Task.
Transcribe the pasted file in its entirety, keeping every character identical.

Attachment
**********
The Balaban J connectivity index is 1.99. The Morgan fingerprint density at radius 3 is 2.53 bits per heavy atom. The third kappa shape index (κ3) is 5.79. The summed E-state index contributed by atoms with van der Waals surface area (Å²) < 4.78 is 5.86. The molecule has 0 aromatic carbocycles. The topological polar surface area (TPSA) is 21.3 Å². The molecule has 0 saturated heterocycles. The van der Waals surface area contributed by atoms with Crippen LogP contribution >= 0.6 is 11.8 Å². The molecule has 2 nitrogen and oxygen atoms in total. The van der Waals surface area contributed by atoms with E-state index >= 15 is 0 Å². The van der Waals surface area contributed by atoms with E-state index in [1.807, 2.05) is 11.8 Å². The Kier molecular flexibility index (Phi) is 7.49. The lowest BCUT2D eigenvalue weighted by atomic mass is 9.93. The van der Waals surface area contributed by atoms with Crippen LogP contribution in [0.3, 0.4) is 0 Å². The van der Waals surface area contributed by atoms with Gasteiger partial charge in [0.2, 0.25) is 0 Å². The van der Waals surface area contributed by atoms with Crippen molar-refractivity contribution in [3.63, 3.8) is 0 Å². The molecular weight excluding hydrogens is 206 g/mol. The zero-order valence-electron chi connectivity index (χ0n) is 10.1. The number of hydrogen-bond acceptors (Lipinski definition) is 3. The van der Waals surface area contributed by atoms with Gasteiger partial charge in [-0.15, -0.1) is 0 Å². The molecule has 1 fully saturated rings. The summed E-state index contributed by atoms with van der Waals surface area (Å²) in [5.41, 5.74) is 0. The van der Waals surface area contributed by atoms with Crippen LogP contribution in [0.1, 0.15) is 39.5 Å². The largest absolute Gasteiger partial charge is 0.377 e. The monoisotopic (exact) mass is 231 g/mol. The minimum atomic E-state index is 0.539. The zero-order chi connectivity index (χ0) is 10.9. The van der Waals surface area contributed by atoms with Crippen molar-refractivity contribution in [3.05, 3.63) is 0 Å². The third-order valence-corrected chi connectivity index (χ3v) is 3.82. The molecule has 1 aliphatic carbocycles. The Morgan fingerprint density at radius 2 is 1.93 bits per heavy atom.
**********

The Balaban J connectivity index is 1.99. The Morgan fingerprint density at radius 3 is 2.53 bits per heavy atom. The third kappa shape index (κ3) is 5.79. The summed E-state index contributed by atoms with van der Waals surface area (Å²) < 4.78 is 5.86. The molecule has 0 aromatic carbocycles. The topological polar surface area (TPSA) is 21.3 Å². The molecule has 0 saturated heterocycles. The van der Waals surface area contributed by atoms with Crippen LogP contribution >= 0.6 is 11.8 Å². The molecule has 2 nitrogen and oxygen atoms in total. The van der Waals surface area contributed by atoms with E-state index >= 15 is 0 Å². The van der Waals surface area contributed by atoms with E-state index in [1.807, 2.05) is 11.8 Å². The Kier molecular flexibility index (Phi) is 7.49. The lowest BCUT2D eigenvalue weighted by atomic mass is 9.93. The van der Waals surface area contributed by atoms with Crippen LogP contribution in [0.3, 0.4) is 0 Å². The van der Waals surface area contributed by atoms with Gasteiger partial charge in [0.2, 0.25) is 0 Å². The van der Waals surface area contributed by atoms with Crippen molar-refractivity contribution in [3.63, 3.8) is 0 Å². The molecular weight excluding hydrogens is 206 g/mol. The zero-order valence-electron chi connectivity index (χ0n) is 10.1. The number of hydrogen-bond acceptors (Lipinski definition) is 3. The van der Waals surface area contributed by atoms with Gasteiger partial charge in [-0.15, -0.1) is 0 Å². The molecule has 1 fully saturated rings. The summed E-state index contributed by atoms with van der Waals surface area (Å²) in [5.41, 5.74) is 0. The van der Waals surface area contributed by atoms with Crippen LogP contribution in [0.1, 0.15) is 39.5 Å². The largest absolute Gasteiger partial charge is 0.377 e. The monoisotopic (exact) mass is 231 g/mol. The minimum atomic E-state index is 0.539. The zero-order chi connectivity index (χ0) is 10.9. The van der Waals surface area contributed by atoms with Crippen molar-refractivity contribution in [3.05, 3.63) is 0 Å². The third-order valence-corrected chi connectivity index (χ3v) is 3.82. The molecule has 1 aliphatic carbocycles. The Morgan fingerprint density at radius 2 is 1.93 bits per heavy atom.